By Brad Fischer
COLUMBIA, Mo. – Internet, or e-commerce, sales have increased over the past two decades, comprising nearly 17 percent of the total U.S. sales in 2009. However, many states, including Missouri, have no effective means of collecting taxes on those sales. Researchers at the University of Missouri Truman School of Public Affairs found that the state lost approximately $468 million annually in sales tax revenue during the past decade.
Federal law and U.S. Supreme Court rulings only allow states to levy sales taxes on a business with a physical presence in the state. For example, Amazon.com does not charge sales tax in Missouri because it is physically located in California. However, Wal-Mart charges sales tax, since it has stores in Missouri. In the study, researchers analyzed historical data on e-commerce activity and estimated that the state will miss out on $1.4 billion in potential revenue from 2011 to 2014.
To attempt to collect some e-commerce sales tax revenue, 24 states have joined the Streamlined Sales and Use Tax Agreement. Missouri is not a member state. Member states encourage companies that sell over the Internet and by mail order to collect taxes on sales made to member states. However, online retailers participate voluntarily. On average, member states collected $30.7 million in e-commerce tax revenue from 2005 to 2010.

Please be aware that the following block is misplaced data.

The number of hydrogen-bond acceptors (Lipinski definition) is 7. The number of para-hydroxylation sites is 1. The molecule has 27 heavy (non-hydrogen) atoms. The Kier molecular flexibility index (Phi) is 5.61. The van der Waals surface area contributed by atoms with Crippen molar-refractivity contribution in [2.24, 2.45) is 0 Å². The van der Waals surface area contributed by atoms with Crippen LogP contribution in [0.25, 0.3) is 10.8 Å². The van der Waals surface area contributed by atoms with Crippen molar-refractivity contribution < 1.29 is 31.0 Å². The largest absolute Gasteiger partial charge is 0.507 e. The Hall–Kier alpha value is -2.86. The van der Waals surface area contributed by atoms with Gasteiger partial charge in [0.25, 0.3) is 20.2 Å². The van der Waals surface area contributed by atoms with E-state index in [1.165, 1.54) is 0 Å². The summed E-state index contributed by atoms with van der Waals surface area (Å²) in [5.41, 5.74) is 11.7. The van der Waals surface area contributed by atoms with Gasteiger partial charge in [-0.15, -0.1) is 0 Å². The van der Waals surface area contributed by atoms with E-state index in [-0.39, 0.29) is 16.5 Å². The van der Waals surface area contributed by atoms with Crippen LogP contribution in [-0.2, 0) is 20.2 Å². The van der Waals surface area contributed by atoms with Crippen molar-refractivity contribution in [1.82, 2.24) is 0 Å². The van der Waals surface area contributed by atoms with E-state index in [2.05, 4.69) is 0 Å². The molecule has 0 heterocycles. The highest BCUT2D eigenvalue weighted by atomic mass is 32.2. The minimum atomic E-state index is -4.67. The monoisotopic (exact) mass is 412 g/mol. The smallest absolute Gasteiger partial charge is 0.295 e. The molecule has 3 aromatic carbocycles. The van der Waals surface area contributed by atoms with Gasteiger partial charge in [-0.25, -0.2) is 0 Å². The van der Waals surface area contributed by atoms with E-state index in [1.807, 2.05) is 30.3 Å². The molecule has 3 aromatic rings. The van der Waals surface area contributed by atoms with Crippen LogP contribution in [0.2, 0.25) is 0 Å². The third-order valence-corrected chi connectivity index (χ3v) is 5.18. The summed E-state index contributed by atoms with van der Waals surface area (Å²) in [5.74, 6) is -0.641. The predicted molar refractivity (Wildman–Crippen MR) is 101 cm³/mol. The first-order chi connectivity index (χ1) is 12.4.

“The Streamlined Sales and Use Tax Agreement is a short-term fix,” said David Valentine, research associate professor in the Truman School of Public Affairs Institute of Public Policy. “Since the agreement is voluntary, the amount of revenue collected is much less than the amount of tax we would expect the state to collect if all e-commerce retailers remitted sales taxes.”
In the long term, Valentine recommends that Missouri legislators lobby Congress to pass new federal legislation permitting sales tax on Internet transactions across state lines. Currently under consideration, the Marketplace Fairness Act would allow states to enter the Streamlined Sales and Use Tax Agreement or create their own systems. The act, co-sponsored by Sen. Roy Blunt (R-Mo.), would give states additional enforcement power to increase compliance with tax laws.
In addition to increasing tax revenue, MU researchers think that the state economy could benefit from e-commerce sales taxes as well. By taxing out-of-state online retailers, the state would level the playing field for retailers located inside state lines, incentivizing consumers to buy locally.
“This difference results in a competitive advantage for firms based outside of the state,” Valentine said. “Untaxed purchases made through websites and mail order firms, such as Amazon, account for this large amount of uncollected sales tax.”
The study, “Internet Sales and Use Tax Issues in Missouri,” was submitted to Missouri state legislators in April.